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Brunch Club helping Portsmouth teens stay positive and out of trouble

Brunch Club
Posted at 6:22 PM, May 17, 2022
and last updated 2022-05-17 18:44:33-04

PORTSMOUTH, Va. – During Brunch Club meetings, straight talk is encouraged.

Topics range from sports to heavier things like gun violence and gangs.

The program is a new partnership between the Portsmouth Sheriff’s Office and the anti-gun violence group, Big H.O.M.I.E.S Community Outreach Program. They reach students at school.

Tuesday, the Brunch Club sat down with 13- and 14-year-old students from William E. Waters Middle School.

“They said they needed me for a minute. That always means somebody in trouble,” said 7th grade student Jayden Hill.

But the teens weren’t in trouble. They were there to find ways to stay out of it and not turn to the gun violence they hear about virtually every day.

“Everything is not about retaliation,” said Xyon Parks, 13. “If you can’t handle yourself, you have to tell somebody.”

All but one of the teens in the group said they lost someone to a senseless shooting.

“I lost two or three homeboys,” said 14-year-old Na’eem Reaves.

Reaves said Majae was like a brother to him. He said he was shot and killed eight months ago. Majae was only 14 years old.

The Brunch Club helps them open up, talk about problems they might be facing and learn to trust.

Leah Antoinette Stith, the D.A.R.E. Director with the Portsmouth Sheriff’s Office, said it’s about building relationships.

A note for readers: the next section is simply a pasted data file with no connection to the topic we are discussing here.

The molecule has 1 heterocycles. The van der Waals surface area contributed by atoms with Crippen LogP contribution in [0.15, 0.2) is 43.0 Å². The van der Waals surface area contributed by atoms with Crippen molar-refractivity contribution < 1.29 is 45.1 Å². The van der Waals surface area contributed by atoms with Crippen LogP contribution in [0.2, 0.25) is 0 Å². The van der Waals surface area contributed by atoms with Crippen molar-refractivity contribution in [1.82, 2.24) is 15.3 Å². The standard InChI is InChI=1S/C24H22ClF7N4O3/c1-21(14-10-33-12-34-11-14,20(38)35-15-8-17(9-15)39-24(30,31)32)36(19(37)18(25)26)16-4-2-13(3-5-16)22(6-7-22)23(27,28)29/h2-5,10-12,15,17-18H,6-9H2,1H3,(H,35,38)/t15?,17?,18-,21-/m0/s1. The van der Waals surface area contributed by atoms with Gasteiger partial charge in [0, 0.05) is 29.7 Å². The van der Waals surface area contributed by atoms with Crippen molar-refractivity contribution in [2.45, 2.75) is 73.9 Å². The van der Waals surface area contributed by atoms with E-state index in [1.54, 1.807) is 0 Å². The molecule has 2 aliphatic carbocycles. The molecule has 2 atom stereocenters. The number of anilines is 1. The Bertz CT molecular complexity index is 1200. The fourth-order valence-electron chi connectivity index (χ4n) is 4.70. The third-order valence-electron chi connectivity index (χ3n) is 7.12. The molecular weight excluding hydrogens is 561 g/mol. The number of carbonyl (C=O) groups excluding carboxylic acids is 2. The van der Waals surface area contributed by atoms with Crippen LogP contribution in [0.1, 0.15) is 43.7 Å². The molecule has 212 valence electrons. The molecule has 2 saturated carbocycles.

“You got to get to know them,” she said. “You got to get them to respect you. You have to let them know you respect them, their decisions, right or wrong.”

Big H.O.M.I.E.S President Eugene Swinson said they also get them interested in a career and extracurricular activities while also having fun with them.

“The other part is just trying to engage these kids in their environment,” he said. “That’s part of why we go to the neighborhoods.”

The program also helps teens see their worth and reach their goals.

“What I learned is, don’t be follower, just be your own self; be a leader,” said Reaves.

Seventh grade student Xyon Parks said he already feels more confident in pursuing his dreams of becoming a drum player or making it to the pros on the basketball court.

“It helped me pick up myself because people used to talk bad about me and it used to get in my head, so I had gave up on myself until I had realized that you had to keep going no matter what,” said the 13-year-old.

Tuesday’s visit was the second time the Brunch Club came to Waters Middle School.

Big H.O.M.I.E.S and the Portsmouth Sheriff’s Office have been going to Cradock Middle School for about a month now and say they’ve noticed a big difference in the group of kids they’ve been speaking with.

Both Stith and Swinson said the teens are able to express themselves more and look forward to their visits.

They want to expand the Brunch Club program to other middle schools and even high schools.

Related: Big H.O.M.I.E.S curbing teen gun violence by bringing positivity into high-crime neighborhoods